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1900s French Radium Fad Leaves Scary Legacy

July 20, 2012
Written by: , Filed in: Medical Ethics
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France, the land that discovered radium, is still dealing with the consequences.

Marie Curie and her husband, Pierre, discovered radium in Paris in 1898. The luminescent new miracle metal charmed the world, but especially the French.

Many of us remember “radium dial” watches and clocks, highlighted with radium paint so the hands would glow in the dark. But the radium craze went way beyond that, and nowhere more than Paris. The French put radium in lipstick and even water fountains. Hucksters—and some well-meaning health professionals—promoted the supposed healing properties of radium-laced body lotions and cough syrups.

“Marie Curie never patented her discoveries, so a lot of people rode the radium wave,” said Eric Lanes, head of radioactive decontamination for ANDRA, France’s national agency for radioactive waste. He was quoted in a Reuters news agency story.

The promotion of radium as a cure-all had a kernel of validity, Lanes said:

Cancerous cells are more sensitive to radiation than healthy ones. Curie understood that. But some people embarked on businesses more akin to charlatans’ tricks.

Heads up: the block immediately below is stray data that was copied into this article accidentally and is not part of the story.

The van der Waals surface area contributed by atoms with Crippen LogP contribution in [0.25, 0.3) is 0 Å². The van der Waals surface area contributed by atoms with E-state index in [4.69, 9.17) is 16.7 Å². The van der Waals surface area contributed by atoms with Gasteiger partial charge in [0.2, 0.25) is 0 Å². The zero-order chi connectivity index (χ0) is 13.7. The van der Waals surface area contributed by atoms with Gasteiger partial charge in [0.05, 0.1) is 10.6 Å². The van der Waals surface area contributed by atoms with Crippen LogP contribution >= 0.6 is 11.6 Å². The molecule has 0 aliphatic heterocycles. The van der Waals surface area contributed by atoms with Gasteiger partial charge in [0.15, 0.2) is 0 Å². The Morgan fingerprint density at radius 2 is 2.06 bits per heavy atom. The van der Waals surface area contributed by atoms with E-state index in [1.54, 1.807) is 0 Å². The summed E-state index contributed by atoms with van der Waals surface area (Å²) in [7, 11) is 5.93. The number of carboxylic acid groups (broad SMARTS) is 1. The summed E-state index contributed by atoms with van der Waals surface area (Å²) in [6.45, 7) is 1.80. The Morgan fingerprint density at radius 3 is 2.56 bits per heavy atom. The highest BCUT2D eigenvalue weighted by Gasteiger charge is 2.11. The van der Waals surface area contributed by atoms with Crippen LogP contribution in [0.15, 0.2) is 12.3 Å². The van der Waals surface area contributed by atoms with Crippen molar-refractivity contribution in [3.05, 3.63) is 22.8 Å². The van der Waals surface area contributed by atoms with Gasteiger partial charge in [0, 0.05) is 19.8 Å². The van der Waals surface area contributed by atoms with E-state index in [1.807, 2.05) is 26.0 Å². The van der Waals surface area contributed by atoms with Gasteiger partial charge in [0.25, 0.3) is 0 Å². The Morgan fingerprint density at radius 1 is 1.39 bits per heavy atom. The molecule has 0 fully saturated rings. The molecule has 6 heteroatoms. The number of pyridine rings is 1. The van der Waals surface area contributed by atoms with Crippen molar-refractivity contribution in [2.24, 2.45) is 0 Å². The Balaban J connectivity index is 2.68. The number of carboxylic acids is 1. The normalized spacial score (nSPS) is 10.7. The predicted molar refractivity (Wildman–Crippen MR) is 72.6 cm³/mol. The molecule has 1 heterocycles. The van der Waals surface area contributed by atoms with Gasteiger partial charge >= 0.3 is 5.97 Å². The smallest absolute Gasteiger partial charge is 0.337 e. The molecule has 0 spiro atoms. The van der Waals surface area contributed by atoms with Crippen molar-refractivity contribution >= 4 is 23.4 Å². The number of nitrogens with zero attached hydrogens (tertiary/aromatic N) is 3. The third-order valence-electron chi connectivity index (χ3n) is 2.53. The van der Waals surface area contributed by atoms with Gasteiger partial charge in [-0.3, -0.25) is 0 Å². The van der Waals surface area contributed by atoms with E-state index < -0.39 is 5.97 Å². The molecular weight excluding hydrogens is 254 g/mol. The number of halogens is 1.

Lanes cleans up the legacy of those businesses: bits of radium hiding in the cracks and corners of buildings once used to make radium products. ANDRA says the radiation produced by such trace amounts of the substance doesn’t pose any serious health risk. Nevertheless, it has identified some 130 problem sites. About 40 are scheduled for decontamination, half of them in Paris.

Usually, the process follows the procedure used on a house, once a factory for aircraft altimeters that used radium-painted dials, in the Paris suburb of Chaville. Workers wearing masks and protective suits remove any contamination they find, ripping out floors and even digging up garden soil.

The house’s occupants live elsewhere for three months, at ANDRA’s expense, before getting their renovated home back. Cost to French taxpayers: 260,000 euros ($318,200).

Other places retain so much contamination that they must be razed. The Reuters story mentions a subdivision near Paris built next to an old factory that produced radium needles for hospitals.

One former resident whose house was bought and demolished by ANDRA said:

No one told us anything when we bought it in 1966, but a lot of mystery surrounded that house. We were only told, ‘You shouldn’t grow vegetables in the garden.’

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